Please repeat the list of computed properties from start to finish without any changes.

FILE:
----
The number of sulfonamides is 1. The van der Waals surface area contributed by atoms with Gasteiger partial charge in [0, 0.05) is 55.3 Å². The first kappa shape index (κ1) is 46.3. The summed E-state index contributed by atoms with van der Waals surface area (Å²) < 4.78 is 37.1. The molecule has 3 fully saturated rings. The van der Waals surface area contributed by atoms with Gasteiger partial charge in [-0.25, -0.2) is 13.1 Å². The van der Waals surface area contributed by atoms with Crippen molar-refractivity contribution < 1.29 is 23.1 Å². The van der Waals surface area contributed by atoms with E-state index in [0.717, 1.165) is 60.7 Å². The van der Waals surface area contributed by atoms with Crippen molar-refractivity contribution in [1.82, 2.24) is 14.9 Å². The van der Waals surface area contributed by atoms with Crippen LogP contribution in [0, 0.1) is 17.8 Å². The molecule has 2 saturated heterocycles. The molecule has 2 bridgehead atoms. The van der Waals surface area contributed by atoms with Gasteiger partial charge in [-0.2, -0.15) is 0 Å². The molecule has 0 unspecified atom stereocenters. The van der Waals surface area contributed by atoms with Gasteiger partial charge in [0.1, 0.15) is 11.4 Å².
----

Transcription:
The number of sulfonamides is 1. The van der Waals surface area contributed by atoms with Gasteiger partial charge in [0, 0.05) is 55.3 Å². The first kappa shape index (κ1) is 46.3. The summed E-state index contributed by atoms with van der Waals surface area (Å²) < 4.78 is 37.1. The molecule has 3 fully saturated rings. The van der Waals surface area contributed by atoms with Gasteiger partial charge in [-0.25, -0.2) is 13.1 Å². The van der Waals surface area contributed by atoms with Crippen molar-refractivity contribution < 1.29 is 23.1 Å². The van der Waals surface area contributed by atoms with E-state index in [0.717, 1.165) is 60.7 Å². The van der Waals surface area contributed by atoms with Crippen molar-refractivity contribution in [1.82, 2.24) is 14.9 Å². The van der Waals surface area contributed by atoms with Crippen LogP contribution in [0, 0.1) is 17.8 Å². The molecule has 2 saturated heterocycles. The molecule has 2 bridgehead atoms. The van der Waals surface area contributed by atoms with Gasteiger partial charge in [-0.2, -0.15) is 0 Å². The molecule has 0 unspecified atom stereocenters. The van der Waals surface area contributed by atoms with Gasteiger partial charge in [0.1, 0.15) is 11.4 Å².